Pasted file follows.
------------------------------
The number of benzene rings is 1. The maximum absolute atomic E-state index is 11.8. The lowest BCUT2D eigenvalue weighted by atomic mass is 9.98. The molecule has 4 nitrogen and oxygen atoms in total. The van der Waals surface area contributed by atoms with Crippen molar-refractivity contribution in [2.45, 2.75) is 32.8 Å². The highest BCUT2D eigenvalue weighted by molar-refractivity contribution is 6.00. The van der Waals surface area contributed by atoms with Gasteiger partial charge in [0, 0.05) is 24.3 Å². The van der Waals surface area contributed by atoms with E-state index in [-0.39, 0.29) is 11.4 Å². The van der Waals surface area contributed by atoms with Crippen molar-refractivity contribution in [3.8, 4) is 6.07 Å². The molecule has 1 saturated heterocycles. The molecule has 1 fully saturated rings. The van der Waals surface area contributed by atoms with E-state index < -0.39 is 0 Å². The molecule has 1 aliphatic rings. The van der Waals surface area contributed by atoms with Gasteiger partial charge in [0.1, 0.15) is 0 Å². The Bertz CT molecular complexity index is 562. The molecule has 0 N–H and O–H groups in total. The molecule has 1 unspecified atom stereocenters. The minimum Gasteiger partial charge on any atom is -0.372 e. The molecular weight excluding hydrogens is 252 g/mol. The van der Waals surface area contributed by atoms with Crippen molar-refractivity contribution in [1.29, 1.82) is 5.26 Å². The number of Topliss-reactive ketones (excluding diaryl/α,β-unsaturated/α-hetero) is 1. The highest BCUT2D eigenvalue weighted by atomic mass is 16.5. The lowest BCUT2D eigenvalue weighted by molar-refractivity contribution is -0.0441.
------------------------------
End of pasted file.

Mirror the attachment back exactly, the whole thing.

The number of benzene rings is 1. The maximum absolute atomic E-state index is 11.8. The lowest BCUT2D eigenvalue weighted by atomic mass is 9.98. The molecule has 4 nitrogen and oxygen atoms in total. The van der Waals surface area contributed by atoms with Crippen molar-refractivity contribution in [2.45, 2.75) is 32.8 Å². The highest BCUT2D eigenvalue weighted by molar-refractivity contribution is 6.00. The van der Waals surface area contributed by atoms with Gasteiger partial charge in [0, 0.05) is 24.3 Å². The van der Waals surface area contributed by atoms with E-state index in [-0.39, 0.29) is 11.4 Å². The van der Waals surface area contributed by atoms with Crippen molar-refractivity contribution in [3.8, 4) is 6.07 Å². The molecule has 1 saturated heterocycles. The molecule has 1 fully saturated rings. The van der Waals surface area contributed by atoms with E-state index < -0.39 is 0 Å². The molecule has 1 aliphatic rings. The van der Waals surface area contributed by atoms with Gasteiger partial charge in [0.1, 0.15) is 0 Å². The Bertz CT molecular complexity index is 562. The molecule has 0 N–H and O–H groups in total. The molecule has 1 unspecified atom stereocenters. The minimum Gasteiger partial charge on any atom is -0.372 e. The molecular weight excluding hydrogens is 252 g/mol. The van der Waals surface area contributed by atoms with Crippen molar-refractivity contribution in [1.29, 1.82) is 5.26 Å². The number of Topliss-reactive ketones (excluding diaryl/α,β-unsaturated/α-hetero) is 1. The highest BCUT2D eigenvalue weighted by atomic mass is 16.5. The lowest BCUT2D eigenvalue weighted by molar-refractivity contribution is -0.0441.